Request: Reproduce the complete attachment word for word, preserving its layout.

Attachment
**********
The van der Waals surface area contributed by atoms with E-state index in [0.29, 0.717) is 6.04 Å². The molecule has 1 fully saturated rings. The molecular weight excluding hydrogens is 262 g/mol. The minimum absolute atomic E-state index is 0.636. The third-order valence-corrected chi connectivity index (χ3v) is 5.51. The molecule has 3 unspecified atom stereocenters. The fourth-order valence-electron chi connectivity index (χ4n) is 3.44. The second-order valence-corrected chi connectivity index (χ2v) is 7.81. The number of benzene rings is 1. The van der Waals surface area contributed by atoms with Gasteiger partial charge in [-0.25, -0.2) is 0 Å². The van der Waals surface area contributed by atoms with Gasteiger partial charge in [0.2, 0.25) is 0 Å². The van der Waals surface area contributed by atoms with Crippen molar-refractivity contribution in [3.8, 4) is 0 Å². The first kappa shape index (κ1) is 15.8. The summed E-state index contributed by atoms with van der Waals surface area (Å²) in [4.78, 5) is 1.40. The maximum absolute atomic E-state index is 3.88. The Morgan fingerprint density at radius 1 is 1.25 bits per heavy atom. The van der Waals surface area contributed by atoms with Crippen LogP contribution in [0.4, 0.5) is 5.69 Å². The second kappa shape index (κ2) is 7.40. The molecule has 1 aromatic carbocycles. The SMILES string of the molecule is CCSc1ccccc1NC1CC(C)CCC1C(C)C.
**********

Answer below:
The van der Waals surface area contributed by atoms with E-state index in [0.29, 0.717) is 6.04 Å². The molecule has 1 fully saturated rings. The molecular weight excluding hydrogens is 262 g/mol. The minimum absolute atomic E-state index is 0.636. The third-order valence-corrected chi connectivity index (χ3v) is 5.51. The molecule has 3 unspecified atom stereocenters. The fourth-order valence-electron chi connectivity index (χ4n) is 3.44. The second-order valence-corrected chi connectivity index (χ2v) is 7.81. The number of benzene rings is 1. The van der Waals surface area contributed by atoms with Gasteiger partial charge in [-0.25, -0.2) is 0 Å². The van der Waals surface area contributed by atoms with Gasteiger partial charge in [0.2, 0.25) is 0 Å². The van der Waals surface area contributed by atoms with Crippen molar-refractivity contribution in [3.8, 4) is 0 Å². The first kappa shape index (κ1) is 15.8. The summed E-state index contributed by atoms with van der Waals surface area (Å²) in [4.78, 5) is 1.40. The maximum absolute atomic E-state index is 3.88. The Morgan fingerprint density at radius 1 is 1.25 bits per heavy atom. The van der Waals surface area contributed by atoms with Crippen LogP contribution in [0.4, 0.5) is 5.69 Å². The second kappa shape index (κ2) is 7.40. The molecule has 1 aromatic carbocycles. The SMILES string of the molecule is CCSc1ccccc1NC1CC(C)CCC1C(C)C.